Either way, it's no debate. The criteria about being over a million is something they made up. In terms of how isolated a city really feels, I think Perth is only beaten by Honolulu or maybe Noumea or Suva. Honolulu is the only place that feels like a real city in the Pacific outside NZ.

In real terms, Perth feels way more isolated than even Auckland because there are no sizeable cities anywhere near it, while Auckland has Wellington, Christchurch, Dunedin etc - all cities with hundreds of thousands of people.
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Old 12-04-2010, 07:45 PM
 
Location: 30-40N 90-100W
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How does Yakutsk, seeing as it's a capital of a Russian Republic, compare to Perth in isolation?
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Old 12-04-2010, 08:14 PM
 
Location: The western periphery of Terra Australis
24,684 posts, read 39,505,533 times
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Originally Posted by Thomas R. View Post
How does Yakutsk, seeing as it's a capital of a Russian Republic, compare to Perth in isolation?
Even Siberia seems to have a few major cities scattered about.
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Old 12-09-2010, 10:16 AM
 
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Someplace in french guyana would likely be the best choice for south america. Western Brazil could work too
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Old 05-17-2017, 04:28 PM
 
Location: Seattle WA, USA
2,682 posts, read 1,100,088 times
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Petropavlovsk-Kamchatsky is probably the largest city (181,618 people) on a continent that is not connected by road to the rest of the continent.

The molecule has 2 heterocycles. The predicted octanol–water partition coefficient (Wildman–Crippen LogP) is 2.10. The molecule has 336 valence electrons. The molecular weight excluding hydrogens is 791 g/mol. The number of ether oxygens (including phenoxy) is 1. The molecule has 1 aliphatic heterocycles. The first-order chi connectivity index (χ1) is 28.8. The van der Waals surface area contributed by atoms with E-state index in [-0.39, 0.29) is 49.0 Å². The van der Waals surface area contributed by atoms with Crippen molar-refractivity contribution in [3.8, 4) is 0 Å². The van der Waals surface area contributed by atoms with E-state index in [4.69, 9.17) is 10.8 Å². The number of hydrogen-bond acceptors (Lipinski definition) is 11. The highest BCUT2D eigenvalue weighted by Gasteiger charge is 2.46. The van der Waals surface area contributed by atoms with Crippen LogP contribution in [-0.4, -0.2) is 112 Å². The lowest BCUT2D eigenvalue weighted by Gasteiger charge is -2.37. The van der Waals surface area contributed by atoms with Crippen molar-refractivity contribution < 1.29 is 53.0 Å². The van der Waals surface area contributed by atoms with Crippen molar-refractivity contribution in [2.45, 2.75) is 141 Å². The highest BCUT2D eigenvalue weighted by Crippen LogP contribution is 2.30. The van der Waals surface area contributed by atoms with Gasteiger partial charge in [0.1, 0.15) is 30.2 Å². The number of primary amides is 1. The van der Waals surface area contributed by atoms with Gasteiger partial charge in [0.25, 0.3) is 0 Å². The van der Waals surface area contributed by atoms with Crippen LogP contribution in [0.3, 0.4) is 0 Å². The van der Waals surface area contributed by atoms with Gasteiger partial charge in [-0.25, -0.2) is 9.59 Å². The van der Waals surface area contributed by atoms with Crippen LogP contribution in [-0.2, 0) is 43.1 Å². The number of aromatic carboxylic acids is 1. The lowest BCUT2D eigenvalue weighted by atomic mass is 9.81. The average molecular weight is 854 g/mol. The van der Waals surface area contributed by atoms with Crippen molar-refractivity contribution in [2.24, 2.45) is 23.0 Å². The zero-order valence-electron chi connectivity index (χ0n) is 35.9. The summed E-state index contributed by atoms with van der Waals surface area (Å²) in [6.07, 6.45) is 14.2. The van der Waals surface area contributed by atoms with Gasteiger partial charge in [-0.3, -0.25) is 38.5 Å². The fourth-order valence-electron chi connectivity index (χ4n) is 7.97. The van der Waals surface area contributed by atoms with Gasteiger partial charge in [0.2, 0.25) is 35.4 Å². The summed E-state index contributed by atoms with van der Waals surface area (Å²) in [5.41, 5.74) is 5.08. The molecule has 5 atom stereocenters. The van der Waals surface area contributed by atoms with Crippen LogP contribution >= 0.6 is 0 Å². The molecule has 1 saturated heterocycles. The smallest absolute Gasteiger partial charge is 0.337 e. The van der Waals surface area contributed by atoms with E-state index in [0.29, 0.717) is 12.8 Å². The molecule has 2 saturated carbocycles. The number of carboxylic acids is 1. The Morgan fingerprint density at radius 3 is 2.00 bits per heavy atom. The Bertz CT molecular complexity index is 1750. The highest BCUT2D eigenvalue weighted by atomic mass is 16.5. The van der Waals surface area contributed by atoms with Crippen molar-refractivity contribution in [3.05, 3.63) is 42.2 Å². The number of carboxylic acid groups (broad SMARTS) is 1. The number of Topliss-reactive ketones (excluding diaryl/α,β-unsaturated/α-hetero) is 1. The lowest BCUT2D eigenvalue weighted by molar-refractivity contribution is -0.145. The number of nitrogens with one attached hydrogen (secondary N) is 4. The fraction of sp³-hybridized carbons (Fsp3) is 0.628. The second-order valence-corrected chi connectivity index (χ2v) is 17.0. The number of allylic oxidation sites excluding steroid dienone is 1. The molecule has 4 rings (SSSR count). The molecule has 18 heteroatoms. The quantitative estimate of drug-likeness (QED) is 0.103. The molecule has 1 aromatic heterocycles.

Juneau is another such city but with 32,756 people
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Old 05-17-2017, 04:32 PM
 
Location: North State (California)
4,619 posts, read 727,419 times
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The island of Dursey off the coast of the Beara peninsula in sw Ireland is pretty remote, it is accessible by a cable car.

There are no shops, pubs, cafes, or hotels on the island.
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Old 05-17-2017, 05:45 PM
 
Location: Vancouver, BC
8,969 posts, read 9,616,438 times
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Quote:
Originally Posted by grega94 View Post
Petropavlovsk-Kamchatsky is probably the largest city (181,618 people) on a continent that is not connected by road to the rest of the continent.

Juneau is another such city but with 32,756 people
Iquitos, Peru is larger than Petrppavlovsk-Kamchatsky and is not connected by road.
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Old 05-17-2017, 05:55 PM
 
Location: Seattle WA, USA
2,682 posts, read 1,100,088 times
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Quote:
Originally Posted by deneb78 View Post
Iquitos, Peru is larger than Petrppavlovsk-Kamchatsky and is not connected by road.
Yep it turns that is the largest city not connected by road.
"It is the largest city in the world that cannot be reached by road – it is accessible only by river and air."
https://en.wikipedia.org/wiki/Iquitos (437,376 people)
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Old 05-17-2017, 07:22 PM
 
Location: Eindhoven, Netherlands
10,211 posts, read 10,403,552 times
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In Europe its Amderma, Russia.